Guitar Strings: Explained.

New guitar players might be more concerned with getting chords down, playing scales and finding good video lessons online. What a new guitar player might not be considering is which strings are going to help them excel in the best ways possible. Today we are taking an in-depth look at guitar strings.

Materials: Nylon, Silver, Copper, Bronze, Nickel-Plated

Deciding which material string should be relatively easy. Nylon strings are softer, and easier on the fingers but are only available for nylon string guitars usually used for classical or flamenco guitar. If you are playing a steel-string acoustic, you’ll likely want copper or bronze strings. For electric guitars you will probably play on nickel-plated strings.

Now that’s the easy part. Things get a little more complex when looking at variations of guitar strings. New versions are coming out every year. How they’re wound, their gauge, and whether or not they are coated can greatly impact your playing style and sound. The good news is that guitar stings are relatively inexpensive and easy to change, so you can try out a bunch of variations. Let’s break it down.

Flat-Wound Or Round-Wound?

When strings are made they are wound up using either flat wire or round wire. Depending on the type of wire used, you’ll get a different tone. If you are just starting to play, you might not be interested in flat-wound strings. Flat-wound strings provide a darker, more mellow tone that jazz players love. If you are new to playing jazz, grab a set of flat-wound strings. On the other hand — round-wound strings are much brighter, provide a lot of treble, and are great for rock. As far as ergonomics go — flat-wound may be a little kinder to your fingers in the long run. Try both and see which you like more!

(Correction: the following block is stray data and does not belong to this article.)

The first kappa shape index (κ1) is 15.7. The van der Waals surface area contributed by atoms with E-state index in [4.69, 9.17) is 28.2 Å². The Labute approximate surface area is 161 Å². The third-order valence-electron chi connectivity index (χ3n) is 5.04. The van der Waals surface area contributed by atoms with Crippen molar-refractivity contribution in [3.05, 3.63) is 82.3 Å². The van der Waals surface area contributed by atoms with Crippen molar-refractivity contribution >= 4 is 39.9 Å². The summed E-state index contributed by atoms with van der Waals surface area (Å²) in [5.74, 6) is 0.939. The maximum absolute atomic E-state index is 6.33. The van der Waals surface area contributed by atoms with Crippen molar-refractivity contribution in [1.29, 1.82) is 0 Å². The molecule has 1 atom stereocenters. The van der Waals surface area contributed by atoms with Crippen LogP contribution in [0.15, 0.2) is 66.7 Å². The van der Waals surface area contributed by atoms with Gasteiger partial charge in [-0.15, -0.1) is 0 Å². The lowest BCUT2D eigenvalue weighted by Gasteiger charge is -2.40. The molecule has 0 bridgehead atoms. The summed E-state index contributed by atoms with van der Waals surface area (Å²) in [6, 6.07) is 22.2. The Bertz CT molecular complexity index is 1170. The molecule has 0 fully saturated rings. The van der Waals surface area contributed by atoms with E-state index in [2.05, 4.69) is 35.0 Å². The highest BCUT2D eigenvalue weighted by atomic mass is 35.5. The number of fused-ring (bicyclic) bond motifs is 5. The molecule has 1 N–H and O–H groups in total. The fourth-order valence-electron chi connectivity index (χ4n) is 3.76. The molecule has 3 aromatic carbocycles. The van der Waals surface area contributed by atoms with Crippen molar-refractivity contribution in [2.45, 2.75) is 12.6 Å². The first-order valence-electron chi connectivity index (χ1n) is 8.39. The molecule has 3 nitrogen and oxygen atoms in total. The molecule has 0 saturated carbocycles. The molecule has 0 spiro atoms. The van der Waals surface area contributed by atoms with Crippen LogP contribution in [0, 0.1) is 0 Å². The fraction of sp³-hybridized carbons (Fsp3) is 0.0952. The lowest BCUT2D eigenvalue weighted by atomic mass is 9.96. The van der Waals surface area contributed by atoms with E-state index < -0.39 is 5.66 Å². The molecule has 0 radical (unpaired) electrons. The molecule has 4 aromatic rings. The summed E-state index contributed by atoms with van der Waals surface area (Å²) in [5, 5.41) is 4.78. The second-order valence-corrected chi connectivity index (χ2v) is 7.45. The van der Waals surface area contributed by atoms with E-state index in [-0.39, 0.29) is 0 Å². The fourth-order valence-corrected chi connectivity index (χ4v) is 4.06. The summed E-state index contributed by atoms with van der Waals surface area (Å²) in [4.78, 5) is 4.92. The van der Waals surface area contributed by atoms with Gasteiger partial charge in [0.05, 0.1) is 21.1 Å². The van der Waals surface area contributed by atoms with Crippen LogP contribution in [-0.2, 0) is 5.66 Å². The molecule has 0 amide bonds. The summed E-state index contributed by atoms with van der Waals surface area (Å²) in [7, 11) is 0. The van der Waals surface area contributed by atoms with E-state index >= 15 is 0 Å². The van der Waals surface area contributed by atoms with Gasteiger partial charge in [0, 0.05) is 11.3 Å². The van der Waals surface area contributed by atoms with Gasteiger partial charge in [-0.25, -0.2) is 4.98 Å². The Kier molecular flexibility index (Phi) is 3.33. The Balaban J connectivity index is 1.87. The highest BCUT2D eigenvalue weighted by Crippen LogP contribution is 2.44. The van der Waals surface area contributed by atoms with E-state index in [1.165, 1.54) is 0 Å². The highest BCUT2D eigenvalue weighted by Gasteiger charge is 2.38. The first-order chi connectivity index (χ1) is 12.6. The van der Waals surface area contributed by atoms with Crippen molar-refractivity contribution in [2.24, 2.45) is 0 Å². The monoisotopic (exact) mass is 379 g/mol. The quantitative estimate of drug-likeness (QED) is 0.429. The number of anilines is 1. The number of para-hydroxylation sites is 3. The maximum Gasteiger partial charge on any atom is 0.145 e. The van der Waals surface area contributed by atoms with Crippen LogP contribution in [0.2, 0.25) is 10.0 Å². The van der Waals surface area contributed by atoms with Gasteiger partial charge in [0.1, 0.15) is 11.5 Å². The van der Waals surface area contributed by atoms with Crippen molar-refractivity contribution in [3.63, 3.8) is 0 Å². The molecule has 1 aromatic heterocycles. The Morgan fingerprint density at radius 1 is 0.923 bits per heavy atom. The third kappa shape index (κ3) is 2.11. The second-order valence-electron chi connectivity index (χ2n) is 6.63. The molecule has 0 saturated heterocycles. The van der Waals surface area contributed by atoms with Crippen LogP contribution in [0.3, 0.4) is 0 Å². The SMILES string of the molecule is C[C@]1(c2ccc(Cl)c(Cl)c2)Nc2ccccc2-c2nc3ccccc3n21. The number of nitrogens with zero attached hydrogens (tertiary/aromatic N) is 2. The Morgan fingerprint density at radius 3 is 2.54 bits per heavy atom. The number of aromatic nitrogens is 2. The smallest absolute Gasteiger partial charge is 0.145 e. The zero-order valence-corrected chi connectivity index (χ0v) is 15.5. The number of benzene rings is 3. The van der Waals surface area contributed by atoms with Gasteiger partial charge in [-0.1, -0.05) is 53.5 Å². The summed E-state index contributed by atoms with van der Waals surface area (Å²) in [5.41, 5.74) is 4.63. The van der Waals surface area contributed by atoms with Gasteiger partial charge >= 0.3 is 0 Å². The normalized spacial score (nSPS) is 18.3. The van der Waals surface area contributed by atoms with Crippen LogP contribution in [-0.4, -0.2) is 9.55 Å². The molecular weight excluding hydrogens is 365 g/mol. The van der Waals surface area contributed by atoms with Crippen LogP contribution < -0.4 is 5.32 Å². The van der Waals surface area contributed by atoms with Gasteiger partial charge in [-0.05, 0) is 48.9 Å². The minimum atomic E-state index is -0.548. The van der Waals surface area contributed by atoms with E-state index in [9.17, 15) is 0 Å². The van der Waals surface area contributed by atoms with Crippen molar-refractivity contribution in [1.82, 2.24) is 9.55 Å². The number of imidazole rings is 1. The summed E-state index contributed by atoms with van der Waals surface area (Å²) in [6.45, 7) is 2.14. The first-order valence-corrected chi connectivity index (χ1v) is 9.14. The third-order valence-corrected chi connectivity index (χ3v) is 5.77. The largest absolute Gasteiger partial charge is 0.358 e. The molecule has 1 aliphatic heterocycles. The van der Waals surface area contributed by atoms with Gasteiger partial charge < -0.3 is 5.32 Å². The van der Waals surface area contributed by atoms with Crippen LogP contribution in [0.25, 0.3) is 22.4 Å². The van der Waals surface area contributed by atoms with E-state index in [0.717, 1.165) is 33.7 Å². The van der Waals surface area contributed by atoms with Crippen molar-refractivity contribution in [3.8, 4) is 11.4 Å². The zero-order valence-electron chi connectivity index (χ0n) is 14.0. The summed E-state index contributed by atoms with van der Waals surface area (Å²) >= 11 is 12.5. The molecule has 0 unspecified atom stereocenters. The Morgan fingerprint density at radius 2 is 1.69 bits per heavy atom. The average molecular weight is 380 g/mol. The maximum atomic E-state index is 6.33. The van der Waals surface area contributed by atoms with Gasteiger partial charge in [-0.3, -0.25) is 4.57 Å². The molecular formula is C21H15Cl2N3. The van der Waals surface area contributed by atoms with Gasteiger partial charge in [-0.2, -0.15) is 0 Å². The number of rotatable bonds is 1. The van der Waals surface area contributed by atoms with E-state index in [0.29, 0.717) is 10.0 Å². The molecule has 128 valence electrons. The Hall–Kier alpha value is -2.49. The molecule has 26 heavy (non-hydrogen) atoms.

Coated Strings

Coating on strings refers to a polymer or copper chemical coating, that in theory, will protect your strings from the oil and skin flakes coming off your fingers. There is some debate on whether or not coating on your strings is just a marketing ploy, but many players believe that coated strings will sound brighter for a longer period of time. With that fancy coating you get a slightly higher price tag. Keep that in mind when you are out string shopping!

If you are just starting out, you’ll want these in your arsenal


This is where guitarist’s opinions may vary. Gauges are the thickness of the strings. Thicker strings provide a heavier tone but are tougher on your fingers. Thinner strings provide more of a jingling tone and are easier on your fingers. The standard gauge for a set of strings is .010 on the high E string and .046 for the low E. There are several variations including heavier bottoms (heavier gauges on the low strings) heavier tops (.013+ on the high E string) and everything in between (.011 or .012 on the high E.) Our experts suggest starting on a thicker gauge to condition your fingers. Try out a bunch of different gauges and see what works best for you!

The Verdict

There are no hard and fast rules to guitar strings, but our experts sure love to make recommendations. So what should you get?

Beginner: Ernie Ball Regular Slinky Nickel-Plated

Jazz Players: D’Addario Chromes ECG24 Flat Wound

Best Nylon Strings: Albert Augustine Blue Label Classical Nylon

Coated Strings: Elixir Phosphor Bronze NanoWeb Acoustic

Best for Metal: Dunlop Heavy Core Nickel Steel Heavy

Which strings are on your current set up? Let us know in the comments and be sure to follow us for more music news!

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